What is Lace Fern Poisoning?
The lace fern (Asparagus setaceus) is not actually a fern, but the leaves make it a good imposter. This is a perennial herb with strong, green climbing vines that can reach almost 10 feet in length. The leaves are actually long, flat stems which grow in groups of 10-15, making the fine, fern-like foliage. In the spring, the small green or white flowers bloom and turn into berries that turn from green to black. It is these flowers or berries that hold the most sapogenins, making them the most toxic. If your dog eats any part of a lace fern, visit a veterinary professional right away.
The lace fern (Asparagus setaceus) contains sapogenins, which can cause skin irritation or a serious toxic reaction if eaten. Although these sapogenins are found in the entire plant and flowers, the highest concentration of toxin is in the flowers or berries. Since these sapogenins are quickly absorbed into the blood, they are even more dangerous than the usual plant. In addition, dogs have better access to them during the winter because both the plants and your dog are spending more time inside. When eaten, you may notice your dog vomiting, drooling, and may have convulsions. You may also see signs of cardiac involvement, which are increased or irregular heartbeat, trouble breathing, and collapse. drooling, vomiting, and diarrhea.
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Symptoms of Lace Fern Poisoning in Dogs
The symptoms depend on which part and how much your dog consumed. If your dog ate any flowers or berries, it is vital that you go to the veterinarian or animal hospital right away. Some of the most often reported symptoms are:
- Abdominal pain
- Abnormal heart rate or rhythm
- Appetite loss
- Blood in urine
- Bloody diarrhea
- Liver inflammation
- Respiratory failure
- Rough coat
- Ulcerative gastritis
- Weight loss
The lace fern (Asparagus setaceus) is from the family Asparagaceae and order of asparagales of the genus asparagus. There are many different types and nicknames of the lace fern:
- Asparagus fern
- Climbing asparagus
- Ferny asparagus
- Plumosa fern
- Racemose asparagus
- Sprengeri fern
Causes of Lace Fern Poisoning in Dogs
The cause of lace fern poisoning is the sapogenins, which are a form of saponin that contain triterpene steroids. Consumption of and skin contact with the lace fern can cause symptoms from mild irritation to serious heart arrhythmia, paralysis, and seizures.
Diagnosis of Lace Fern Poisoning in Dogs
Try to bring a piece of the plant with you so your veterinarian can find out what plant has been eaten to hasten the diagnosis. The sooner the diagnosis, the faster the treatment can be started. Early treatment is important in lace fern poisoning because the sapogenins can be absorbed into the bloodstream faster than other toxins. Your veterinarian will start IV fluids for your dog to stop dehydration from diarrhea and vomiting. If necessary, your dog will get oxygen therapy as well by insertion of a tube through your dog’s nose. Explain to your veterinarian exactly what you know about what happened, how much and what parts of the lace fern your dog ate, and whether any symptoms have been seen. It helps to tell the veterinarian your dog’s age, breed, previous illnesses or injuries, and any strange behavior or appetite.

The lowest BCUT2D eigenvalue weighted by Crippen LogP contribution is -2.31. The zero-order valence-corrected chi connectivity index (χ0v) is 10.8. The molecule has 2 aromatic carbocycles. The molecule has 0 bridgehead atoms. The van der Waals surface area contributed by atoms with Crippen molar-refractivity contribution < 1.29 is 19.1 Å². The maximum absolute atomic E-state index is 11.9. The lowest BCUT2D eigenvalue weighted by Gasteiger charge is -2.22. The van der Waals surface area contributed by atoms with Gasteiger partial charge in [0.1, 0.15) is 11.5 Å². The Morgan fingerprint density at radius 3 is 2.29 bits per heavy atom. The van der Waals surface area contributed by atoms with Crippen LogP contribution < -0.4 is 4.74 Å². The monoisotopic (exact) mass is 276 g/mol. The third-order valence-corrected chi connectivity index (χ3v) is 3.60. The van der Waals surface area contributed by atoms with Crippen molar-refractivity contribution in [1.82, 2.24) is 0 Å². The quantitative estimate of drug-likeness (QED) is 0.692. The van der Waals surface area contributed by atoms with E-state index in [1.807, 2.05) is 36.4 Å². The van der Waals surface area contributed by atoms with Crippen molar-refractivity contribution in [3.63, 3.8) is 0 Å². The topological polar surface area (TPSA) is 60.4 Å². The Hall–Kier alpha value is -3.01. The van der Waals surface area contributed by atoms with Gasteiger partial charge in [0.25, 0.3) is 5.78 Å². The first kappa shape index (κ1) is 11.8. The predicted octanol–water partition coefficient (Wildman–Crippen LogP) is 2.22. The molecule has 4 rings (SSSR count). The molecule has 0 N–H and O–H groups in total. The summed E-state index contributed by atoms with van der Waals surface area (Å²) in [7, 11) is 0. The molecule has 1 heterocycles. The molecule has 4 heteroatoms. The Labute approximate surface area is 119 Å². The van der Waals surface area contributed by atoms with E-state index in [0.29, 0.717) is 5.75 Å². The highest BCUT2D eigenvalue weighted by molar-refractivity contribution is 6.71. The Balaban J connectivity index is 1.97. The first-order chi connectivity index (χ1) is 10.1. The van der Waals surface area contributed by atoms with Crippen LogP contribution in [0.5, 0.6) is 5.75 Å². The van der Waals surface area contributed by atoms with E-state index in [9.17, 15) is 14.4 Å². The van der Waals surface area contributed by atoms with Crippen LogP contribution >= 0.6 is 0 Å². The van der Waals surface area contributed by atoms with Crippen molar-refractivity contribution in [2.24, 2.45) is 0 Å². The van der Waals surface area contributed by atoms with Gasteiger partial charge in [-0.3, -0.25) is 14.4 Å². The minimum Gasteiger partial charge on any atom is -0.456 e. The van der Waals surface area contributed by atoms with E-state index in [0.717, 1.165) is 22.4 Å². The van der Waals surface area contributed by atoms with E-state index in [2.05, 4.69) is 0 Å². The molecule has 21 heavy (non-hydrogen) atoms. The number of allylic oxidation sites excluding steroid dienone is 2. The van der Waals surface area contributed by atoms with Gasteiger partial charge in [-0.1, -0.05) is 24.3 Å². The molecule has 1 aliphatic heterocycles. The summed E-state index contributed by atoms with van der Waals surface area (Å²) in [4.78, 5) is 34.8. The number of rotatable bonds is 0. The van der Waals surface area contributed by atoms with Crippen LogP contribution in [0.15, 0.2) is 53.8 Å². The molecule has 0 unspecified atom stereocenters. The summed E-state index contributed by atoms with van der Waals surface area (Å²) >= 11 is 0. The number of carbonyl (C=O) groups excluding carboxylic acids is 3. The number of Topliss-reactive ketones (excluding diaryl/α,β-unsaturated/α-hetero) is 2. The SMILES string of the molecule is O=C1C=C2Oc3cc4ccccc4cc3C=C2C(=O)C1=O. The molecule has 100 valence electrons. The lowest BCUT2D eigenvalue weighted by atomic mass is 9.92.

Next, your veterinarian will do a complete physical examination of your dog including general appearance, weight, body temperature, reflexes, heart rate, lung sounds, respirations, blood pressure, and an inspection of the ears, eyes, nose, and mouth. Some laboratory tests will be performed, including a complete blood count (CBC), biochemistry panel, blood urea nitrogen (BUN) levels, blood gases, and electrolyte levels. Radiographs (x-rays) will also be done to get a good view your dog’s intestinal tract and stomach. Additionally, an ultrasound may be done to check the size of the kidneys and evaluate any damage. In some cases, your veterinarian may use a CT scan or MRI to get a more detailed look of the kidneys or other internal organs.
Treatment of Lace Fern Poisoning in Dogs
The veterinarian will induce vomiting to empty your dog’s stomach by giving a peroxide solution, if necessary. Also, a charcoal lavage can be used to force leftover toxins from the digestive system and stomach. The activated charcoal absorbs the toxins so that they do not cause any more damage to your dog’s system. Intravenous (IV) fluid therapy will probably already be started if your dog has been vomiting or had diarrhea, and that will be continued for several hours or maybe overnight, depending on the severity of the symptoms.
Recovery of Lace Fern Poisoning in Dogs
If your dog is treated within the first 24 hours, the prognosis is good. Make sure you get rid of the lace fern or move it to a place where your dog has no way of accessing it. Provide plenty of fresh water and a bland diet for your dog for several days and if you have any questions, be sure to call your veterinarian.